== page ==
Sunday, April 06, 2014

Darja notes 3: Diminutive kumquats and affricate phonology

Continuing the Darja theme of my previous posts, I learned a new word today, from a speaker of the traditional dialect of Algiers: تشوينة čwina "kumquat".  This is obviously the diminutive of تشينة čina "orange" (a borrowing from Spanish), just as مشيمشة mšimša "loquat" - another originally Asian fruit - is of مشماش məšmaš "apricot". But its form is a handy clue to the sound system of Algerian Arabic.

Some years ago, Jeffrey Heath wrote a key study of Moroccan Arabic phonology, Ablaut and Ambiguity. Among the questions he tackled was the status of تش č: one phoneme, or two? One way to check is to look at its behaviour in diminutives. Words beginning with two consonants in a row form their diminutives by inserting an i after the two consonants, eg لسان lsan "tongue" > لسيّن lsiyyən "little tongue". Words beginning with one consonant followed by a vowel form the diminutive by replacing the vowel with و w and adding i after it, eg شيخ šix "old man" > شويّخ šwiyyəx "little old man". We thus see from تشوينة čwina that تش č behaves like a single consonant in Algerian Arabic, not like a cluster of two consonants. Since ج j is pronounced as an affricate in the north-central dialect under discussion, this conclusion makes sense. For Morocco, judging by Heath's account, the situation is more ambiguous, and speakers don't really seem sure how to form the diminutive; perhaps the same is true in other parts of Algeria.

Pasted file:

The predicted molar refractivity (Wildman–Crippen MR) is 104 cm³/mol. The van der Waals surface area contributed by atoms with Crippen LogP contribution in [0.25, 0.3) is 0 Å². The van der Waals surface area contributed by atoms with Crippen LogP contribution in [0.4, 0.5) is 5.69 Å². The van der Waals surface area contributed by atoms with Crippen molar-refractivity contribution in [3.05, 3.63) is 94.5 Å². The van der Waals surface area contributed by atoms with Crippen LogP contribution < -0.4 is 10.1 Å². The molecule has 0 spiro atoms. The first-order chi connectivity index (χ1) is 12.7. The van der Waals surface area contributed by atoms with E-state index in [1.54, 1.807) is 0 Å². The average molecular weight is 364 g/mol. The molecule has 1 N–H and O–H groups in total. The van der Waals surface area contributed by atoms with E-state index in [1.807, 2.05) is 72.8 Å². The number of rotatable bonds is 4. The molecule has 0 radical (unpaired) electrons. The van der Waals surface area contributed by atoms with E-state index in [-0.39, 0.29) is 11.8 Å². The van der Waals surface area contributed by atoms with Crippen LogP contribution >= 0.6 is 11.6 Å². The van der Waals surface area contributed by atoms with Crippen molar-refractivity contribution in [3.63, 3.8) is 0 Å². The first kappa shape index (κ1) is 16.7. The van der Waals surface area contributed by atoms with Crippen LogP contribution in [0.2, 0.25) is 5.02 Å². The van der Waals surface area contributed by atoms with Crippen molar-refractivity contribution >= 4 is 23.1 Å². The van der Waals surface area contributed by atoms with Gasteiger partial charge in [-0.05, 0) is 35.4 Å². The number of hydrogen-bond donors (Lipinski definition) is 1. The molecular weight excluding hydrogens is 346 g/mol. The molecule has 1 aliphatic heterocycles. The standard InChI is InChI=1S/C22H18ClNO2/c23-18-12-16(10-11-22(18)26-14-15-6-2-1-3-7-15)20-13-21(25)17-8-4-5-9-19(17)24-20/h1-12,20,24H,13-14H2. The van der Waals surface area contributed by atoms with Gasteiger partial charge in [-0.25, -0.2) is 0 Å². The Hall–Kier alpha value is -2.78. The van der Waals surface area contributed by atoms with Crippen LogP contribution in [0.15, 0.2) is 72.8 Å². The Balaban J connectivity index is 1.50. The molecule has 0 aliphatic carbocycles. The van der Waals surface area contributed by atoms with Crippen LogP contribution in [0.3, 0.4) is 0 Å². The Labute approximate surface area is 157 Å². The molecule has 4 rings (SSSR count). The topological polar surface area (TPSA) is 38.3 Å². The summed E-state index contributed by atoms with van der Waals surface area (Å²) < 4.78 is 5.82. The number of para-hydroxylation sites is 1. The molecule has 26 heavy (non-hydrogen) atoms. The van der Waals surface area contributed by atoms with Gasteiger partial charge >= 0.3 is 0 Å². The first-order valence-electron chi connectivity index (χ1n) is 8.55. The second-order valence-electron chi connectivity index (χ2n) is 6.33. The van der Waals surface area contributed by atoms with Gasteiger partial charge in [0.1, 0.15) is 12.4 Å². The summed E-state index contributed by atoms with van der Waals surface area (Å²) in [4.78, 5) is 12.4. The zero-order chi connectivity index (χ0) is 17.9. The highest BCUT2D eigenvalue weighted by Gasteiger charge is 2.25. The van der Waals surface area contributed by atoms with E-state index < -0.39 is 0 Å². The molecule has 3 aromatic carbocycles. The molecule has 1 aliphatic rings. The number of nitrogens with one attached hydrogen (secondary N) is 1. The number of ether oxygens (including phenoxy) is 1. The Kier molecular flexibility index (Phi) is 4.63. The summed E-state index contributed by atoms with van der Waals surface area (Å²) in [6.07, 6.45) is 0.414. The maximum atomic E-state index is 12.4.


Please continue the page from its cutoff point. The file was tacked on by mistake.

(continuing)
1 comment:

Lyamin Benshrif said...

تشوينة sounds wrong in Morocco, or at least in the traditionally Arabic-speaking regions Fes-Meknes-Marrakech, people rather say تشيشينة like تفيفيحة. Therefore, I wonder what the diminutive for تفاحة is in Algiers.

But I wouldn't be surprised that تشوينة might be used in the Jebala region, where this kind of "unconventional grammar" is common